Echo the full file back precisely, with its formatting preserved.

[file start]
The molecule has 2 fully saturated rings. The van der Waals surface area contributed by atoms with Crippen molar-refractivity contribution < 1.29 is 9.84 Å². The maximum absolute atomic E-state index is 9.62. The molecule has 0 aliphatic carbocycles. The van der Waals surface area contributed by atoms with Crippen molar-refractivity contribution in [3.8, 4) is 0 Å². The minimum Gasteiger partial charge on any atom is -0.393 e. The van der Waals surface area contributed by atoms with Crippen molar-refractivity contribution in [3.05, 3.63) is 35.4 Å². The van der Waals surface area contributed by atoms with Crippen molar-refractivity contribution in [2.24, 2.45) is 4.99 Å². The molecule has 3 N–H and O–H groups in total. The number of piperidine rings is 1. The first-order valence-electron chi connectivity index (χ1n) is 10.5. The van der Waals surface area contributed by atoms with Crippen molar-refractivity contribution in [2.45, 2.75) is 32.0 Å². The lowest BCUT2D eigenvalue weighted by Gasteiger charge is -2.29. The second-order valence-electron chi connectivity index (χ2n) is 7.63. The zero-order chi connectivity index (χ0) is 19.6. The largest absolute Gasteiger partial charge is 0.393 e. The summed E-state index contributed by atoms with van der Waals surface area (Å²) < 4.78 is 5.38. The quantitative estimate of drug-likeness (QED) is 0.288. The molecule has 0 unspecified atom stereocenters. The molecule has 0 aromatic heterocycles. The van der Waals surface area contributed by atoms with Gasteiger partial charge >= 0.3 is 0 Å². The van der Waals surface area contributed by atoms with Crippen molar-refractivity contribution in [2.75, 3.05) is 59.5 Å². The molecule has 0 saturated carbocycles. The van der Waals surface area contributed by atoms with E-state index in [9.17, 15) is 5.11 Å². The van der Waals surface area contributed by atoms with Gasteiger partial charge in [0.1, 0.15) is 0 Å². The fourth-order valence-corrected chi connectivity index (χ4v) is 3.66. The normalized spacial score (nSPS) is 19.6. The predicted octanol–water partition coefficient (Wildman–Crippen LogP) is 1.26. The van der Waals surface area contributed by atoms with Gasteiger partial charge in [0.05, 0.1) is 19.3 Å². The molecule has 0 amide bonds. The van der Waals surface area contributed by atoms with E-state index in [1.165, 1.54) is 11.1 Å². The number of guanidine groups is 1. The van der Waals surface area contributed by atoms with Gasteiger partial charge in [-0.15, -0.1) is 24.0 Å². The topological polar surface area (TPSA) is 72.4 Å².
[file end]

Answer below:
The molecule has 2 fully saturated rings. The van der Waals surface area contributed by atoms with Crippen molar-refractivity contribution < 1.29 is 9.84 Å². The maximum absolute atomic E-state index is 9.62. The molecule has 0 aliphatic carbocycles. The van der Waals surface area contributed by atoms with Crippen molar-refractivity contribution in [3.8, 4) is 0 Å². The minimum Gasteiger partial charge on any atom is -0.393 e. The van der Waals surface area contributed by atoms with Crippen molar-refractivity contribution in [3.05, 3.63) is 35.4 Å². The van der Waals surface area contributed by atoms with Crippen molar-refractivity contribution in [2.24, 2.45) is 4.99 Å². The molecule has 3 N–H and O–H groups in total. The number of piperidine rings is 1. The first-order valence-electron chi connectivity index (χ1n) is 10.5. The van der Waals surface area contributed by atoms with Crippen molar-refractivity contribution in [2.45, 2.75) is 32.0 Å². The lowest BCUT2D eigenvalue weighted by Gasteiger charge is -2.29. The second-order valence-electron chi connectivity index (χ2n) is 7.63. The zero-order chi connectivity index (χ0) is 19.6. The largest absolute Gasteiger partial charge is 0.393 e. The summed E-state index contributed by atoms with van der Waals surface area (Å²) < 4.78 is 5.38. The quantitative estimate of drug-likeness (QED) is 0.288. The molecule has 0 unspecified atom stereocenters. The molecule has 0 aromatic heterocycles. The van der Waals surface area contributed by atoms with Gasteiger partial charge >= 0.3 is 0 Å². The van der Waals surface area contributed by atoms with Crippen molar-refractivity contribution in [2.75, 3.05) is 59.5 Å². The molecule has 0 saturated carbocycles. The van der Waals surface area contributed by atoms with E-state index in [9.17, 15) is 5.11 Å². The van der Waals surface area contributed by atoms with Gasteiger partial charge in [0.1, 0.15) is 0 Å². The fourth-order valence-corrected chi connectivity index (χ4v) is 3.66. The normalized spacial score (nSPS) is 19.6. The predicted octanol–water partition coefficient (Wildman–Crippen LogP) is 1.26. The van der Waals surface area contributed by atoms with Gasteiger partial charge in [0.05, 0.1) is 19.3 Å². The molecule has 0 amide bonds. The van der Waals surface area contributed by atoms with E-state index in [1.165, 1.54) is 11.1 Å². The number of guanidine groups is 1. The van der Waals surface area contributed by atoms with Gasteiger partial charge in [-0.15, -0.1) is 24.0 Å². The topological polar surface area (TPSA) is 72.4 Å².